The 20th arrived with Armstrong and Aldrin climbing into the LM and making all the last calculations and checking off the lists of stuff to do before the moment of truth.It was afternoon by the time the LM crew separated from the Command Module Columbia. The Eagle spun slowly around so Michael Collins could examine the craft to check for any damage. The Eagle looked good and it was on to the Moon. For those that do not remember or were not born yet ,The following description of what happened could not have been scripted any better by Steven Spielberg. Please keep in mind that 600 million people were watching or listening to this event all over the world. Everyone was glued to the TV or listening to their radio. This was an epic event. The Eagle's decent was a little hot by 4 seconds which meant they would over shoot the landing area by a few miles. As they neared the the surface, Neil Armstrong noticed that the Nav Computer was going to set the Eagle down into a boulder field. He quickly grabbed the controls and guided the craft to safer soil. Two things occurred at this point. Two obscure alarms went off code 1201 and code 1202. The Astronauts had no idea what they were and radioed Houston in a panic as to what they were. Do they need to abort? Time was critical... Oh Crap the low fuel light came on the control panel. If the fuel ran out before they were on the ground it would be an uncontrolled landing which means in layman's terms : They gonna crash! Quickly an engineer at Houston's mission control came up with the code source. The problem was the computer could not process all the information in real time. The astronauts had been trained to turn on the radar to locate Columbia if they had to abort the mission in a hurry so this and the landing radar going were too much for the nav computer to handle all at once so it was telling the crew some data would be processed later. Whew! the alarm was no huge deal and the landing was a go assuming the fuel held out. The world held their breath as Armstrong found a spot and set the craft down at 4:17 PM on July the 20th, 1969. The craft had about 25 seconds left of fuel. Here is an interesting bit of trivia. Aldrin was the first to broadcast from the moon not Armstrong. He said to Houston / Armstrong ,"Contact light! OK, engine off. The world and Mission control could breath. The world lit up as the crowds celebrated the first Men to reach the Moon.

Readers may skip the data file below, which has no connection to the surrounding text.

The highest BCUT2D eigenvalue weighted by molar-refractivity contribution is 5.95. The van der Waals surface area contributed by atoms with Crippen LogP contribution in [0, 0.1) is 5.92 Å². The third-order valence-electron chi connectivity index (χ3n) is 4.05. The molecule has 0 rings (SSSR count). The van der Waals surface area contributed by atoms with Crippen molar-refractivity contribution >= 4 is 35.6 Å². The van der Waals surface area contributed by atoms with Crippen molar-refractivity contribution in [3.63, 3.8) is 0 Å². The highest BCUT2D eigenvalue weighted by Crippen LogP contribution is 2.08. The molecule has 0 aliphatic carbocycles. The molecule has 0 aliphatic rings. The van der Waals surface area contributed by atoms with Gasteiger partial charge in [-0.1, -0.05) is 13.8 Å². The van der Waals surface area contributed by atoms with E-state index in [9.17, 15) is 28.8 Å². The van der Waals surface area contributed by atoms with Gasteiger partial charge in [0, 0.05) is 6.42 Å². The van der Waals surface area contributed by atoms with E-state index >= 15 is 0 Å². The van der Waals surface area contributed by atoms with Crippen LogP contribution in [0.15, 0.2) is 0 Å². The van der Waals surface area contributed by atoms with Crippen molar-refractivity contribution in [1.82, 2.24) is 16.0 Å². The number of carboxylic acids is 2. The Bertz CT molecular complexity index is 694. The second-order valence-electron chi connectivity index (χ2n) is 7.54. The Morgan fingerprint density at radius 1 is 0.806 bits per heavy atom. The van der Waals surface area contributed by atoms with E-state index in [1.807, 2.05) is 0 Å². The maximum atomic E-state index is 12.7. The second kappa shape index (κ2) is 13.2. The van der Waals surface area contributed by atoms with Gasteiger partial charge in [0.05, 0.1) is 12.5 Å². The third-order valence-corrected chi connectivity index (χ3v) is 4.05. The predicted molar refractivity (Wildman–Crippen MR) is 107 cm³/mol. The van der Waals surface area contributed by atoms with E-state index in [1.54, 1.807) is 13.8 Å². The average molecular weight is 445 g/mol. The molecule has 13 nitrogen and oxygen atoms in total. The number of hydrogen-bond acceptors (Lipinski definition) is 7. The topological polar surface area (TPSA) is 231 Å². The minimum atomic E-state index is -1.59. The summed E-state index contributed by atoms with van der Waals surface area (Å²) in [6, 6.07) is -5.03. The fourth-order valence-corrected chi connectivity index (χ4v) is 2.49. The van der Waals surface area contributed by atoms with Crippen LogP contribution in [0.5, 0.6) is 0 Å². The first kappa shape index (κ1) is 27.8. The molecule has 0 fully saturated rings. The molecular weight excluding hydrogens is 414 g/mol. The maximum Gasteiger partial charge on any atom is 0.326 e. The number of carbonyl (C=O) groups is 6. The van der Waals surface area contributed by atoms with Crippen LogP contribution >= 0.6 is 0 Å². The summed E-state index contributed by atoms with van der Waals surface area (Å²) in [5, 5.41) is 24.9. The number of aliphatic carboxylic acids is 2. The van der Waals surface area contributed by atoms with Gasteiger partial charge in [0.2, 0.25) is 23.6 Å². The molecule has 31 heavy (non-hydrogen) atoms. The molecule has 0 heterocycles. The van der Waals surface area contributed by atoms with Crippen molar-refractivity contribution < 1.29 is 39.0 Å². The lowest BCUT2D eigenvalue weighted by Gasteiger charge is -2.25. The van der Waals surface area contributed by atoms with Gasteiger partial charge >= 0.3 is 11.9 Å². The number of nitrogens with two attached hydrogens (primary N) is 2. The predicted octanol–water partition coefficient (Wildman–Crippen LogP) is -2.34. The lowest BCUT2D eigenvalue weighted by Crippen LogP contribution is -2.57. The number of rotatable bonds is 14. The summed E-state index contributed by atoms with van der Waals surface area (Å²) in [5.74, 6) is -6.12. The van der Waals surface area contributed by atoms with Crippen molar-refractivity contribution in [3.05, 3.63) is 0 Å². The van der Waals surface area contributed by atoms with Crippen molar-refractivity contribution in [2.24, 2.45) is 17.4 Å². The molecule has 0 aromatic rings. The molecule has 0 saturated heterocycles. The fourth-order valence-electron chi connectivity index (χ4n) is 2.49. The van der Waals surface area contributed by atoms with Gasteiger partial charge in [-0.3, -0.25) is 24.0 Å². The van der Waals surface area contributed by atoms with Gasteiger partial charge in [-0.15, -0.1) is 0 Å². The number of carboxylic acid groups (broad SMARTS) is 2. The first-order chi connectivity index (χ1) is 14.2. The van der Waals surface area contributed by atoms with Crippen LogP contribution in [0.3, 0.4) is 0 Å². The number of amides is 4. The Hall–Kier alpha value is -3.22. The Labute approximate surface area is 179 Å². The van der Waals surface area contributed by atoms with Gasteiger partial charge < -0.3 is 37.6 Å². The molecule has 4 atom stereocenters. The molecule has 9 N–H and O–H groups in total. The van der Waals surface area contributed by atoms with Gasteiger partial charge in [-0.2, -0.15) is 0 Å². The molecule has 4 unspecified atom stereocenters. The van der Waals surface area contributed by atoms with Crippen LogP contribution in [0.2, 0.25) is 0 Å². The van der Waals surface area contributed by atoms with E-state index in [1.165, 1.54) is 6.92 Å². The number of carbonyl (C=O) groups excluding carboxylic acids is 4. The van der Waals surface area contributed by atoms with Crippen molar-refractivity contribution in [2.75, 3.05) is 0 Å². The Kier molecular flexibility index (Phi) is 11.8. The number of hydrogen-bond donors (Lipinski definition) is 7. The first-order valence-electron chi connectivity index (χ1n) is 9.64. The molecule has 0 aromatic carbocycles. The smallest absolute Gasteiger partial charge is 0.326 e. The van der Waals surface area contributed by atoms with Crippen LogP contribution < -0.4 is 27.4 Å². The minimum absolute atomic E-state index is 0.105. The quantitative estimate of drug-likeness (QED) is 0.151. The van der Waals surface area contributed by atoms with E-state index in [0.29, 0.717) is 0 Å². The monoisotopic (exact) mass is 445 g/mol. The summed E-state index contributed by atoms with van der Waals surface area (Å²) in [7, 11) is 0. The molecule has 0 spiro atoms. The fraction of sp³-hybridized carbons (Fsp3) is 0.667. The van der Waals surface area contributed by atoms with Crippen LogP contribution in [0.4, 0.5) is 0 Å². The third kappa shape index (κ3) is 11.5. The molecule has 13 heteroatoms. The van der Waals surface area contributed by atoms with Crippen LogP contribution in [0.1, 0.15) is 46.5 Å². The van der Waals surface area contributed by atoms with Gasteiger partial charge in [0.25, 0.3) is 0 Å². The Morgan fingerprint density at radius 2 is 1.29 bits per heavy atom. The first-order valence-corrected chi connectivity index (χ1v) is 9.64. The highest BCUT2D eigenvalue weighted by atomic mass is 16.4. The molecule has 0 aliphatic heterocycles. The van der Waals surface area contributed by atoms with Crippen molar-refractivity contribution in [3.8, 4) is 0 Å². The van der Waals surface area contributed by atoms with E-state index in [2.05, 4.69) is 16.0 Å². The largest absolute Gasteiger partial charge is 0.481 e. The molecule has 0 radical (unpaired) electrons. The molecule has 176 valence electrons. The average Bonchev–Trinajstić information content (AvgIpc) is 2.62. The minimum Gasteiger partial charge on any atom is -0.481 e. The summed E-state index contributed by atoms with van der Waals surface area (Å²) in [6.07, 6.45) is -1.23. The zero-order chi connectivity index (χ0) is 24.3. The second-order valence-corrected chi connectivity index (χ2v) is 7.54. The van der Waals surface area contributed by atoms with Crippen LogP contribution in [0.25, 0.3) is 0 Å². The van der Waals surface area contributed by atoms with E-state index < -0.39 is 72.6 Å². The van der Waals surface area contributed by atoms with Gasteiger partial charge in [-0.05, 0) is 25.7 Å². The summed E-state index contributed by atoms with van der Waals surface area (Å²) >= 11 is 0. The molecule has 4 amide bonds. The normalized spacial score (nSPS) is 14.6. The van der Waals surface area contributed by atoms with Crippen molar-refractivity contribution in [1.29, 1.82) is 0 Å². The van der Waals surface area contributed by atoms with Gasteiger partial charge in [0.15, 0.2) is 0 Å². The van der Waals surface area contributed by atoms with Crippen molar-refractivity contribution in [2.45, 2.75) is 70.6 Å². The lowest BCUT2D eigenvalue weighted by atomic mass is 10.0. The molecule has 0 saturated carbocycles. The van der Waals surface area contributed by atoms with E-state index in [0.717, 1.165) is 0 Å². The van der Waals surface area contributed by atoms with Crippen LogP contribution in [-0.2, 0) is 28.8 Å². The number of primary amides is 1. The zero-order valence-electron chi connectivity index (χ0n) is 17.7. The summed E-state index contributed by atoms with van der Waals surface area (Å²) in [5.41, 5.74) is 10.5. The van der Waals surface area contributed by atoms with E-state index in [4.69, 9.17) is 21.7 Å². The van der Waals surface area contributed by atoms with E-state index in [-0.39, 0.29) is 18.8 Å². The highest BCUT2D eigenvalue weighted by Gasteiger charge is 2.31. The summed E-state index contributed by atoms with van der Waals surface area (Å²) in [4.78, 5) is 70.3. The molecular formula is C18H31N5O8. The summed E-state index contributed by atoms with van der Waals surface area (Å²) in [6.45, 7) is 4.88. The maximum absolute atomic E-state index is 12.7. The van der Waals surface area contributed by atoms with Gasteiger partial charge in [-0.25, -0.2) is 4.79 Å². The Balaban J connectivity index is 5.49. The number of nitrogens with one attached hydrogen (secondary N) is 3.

I can tell you where I ate my dinner that night. I was sitting in front of the TV with a TV dinner in front of me. I always got the beans and franks. I sat and listened to the recount of the landing and drank it all in. I felt as though I was with them every step of the way. 6 and a half hours later the event that blew away the world happened. Neil Armstrong exited the LM and stepped into history. He uttered the most familiar phrase of the era," One small step for a man. One giant leap for mankind " Notice the "a man" part? That is what Neil actually said but was slightly garbled and the "a" kind of got lost in the broadcast. He always stated he did say," a man". It was not until recently, sound techs discovered the missing "a" in the transmission. They picked through the sound bite after bite and yep, Houston we have an "a". Neil you are vindicated! I knew He did not lie about it. He was an Eagle scout for crying out loud!!! Neil went about the business at hand of getting equipment out TV cameras set taking picture of the LM oh and one very important item the contingency plan! plan "B" was scooping up some soil and rocks from the surface of the moon and putting them in a pocket on his space suit . that way if something were to happen and they had to abort quickly at least they would have a handful of dirt from the moon to experiment with.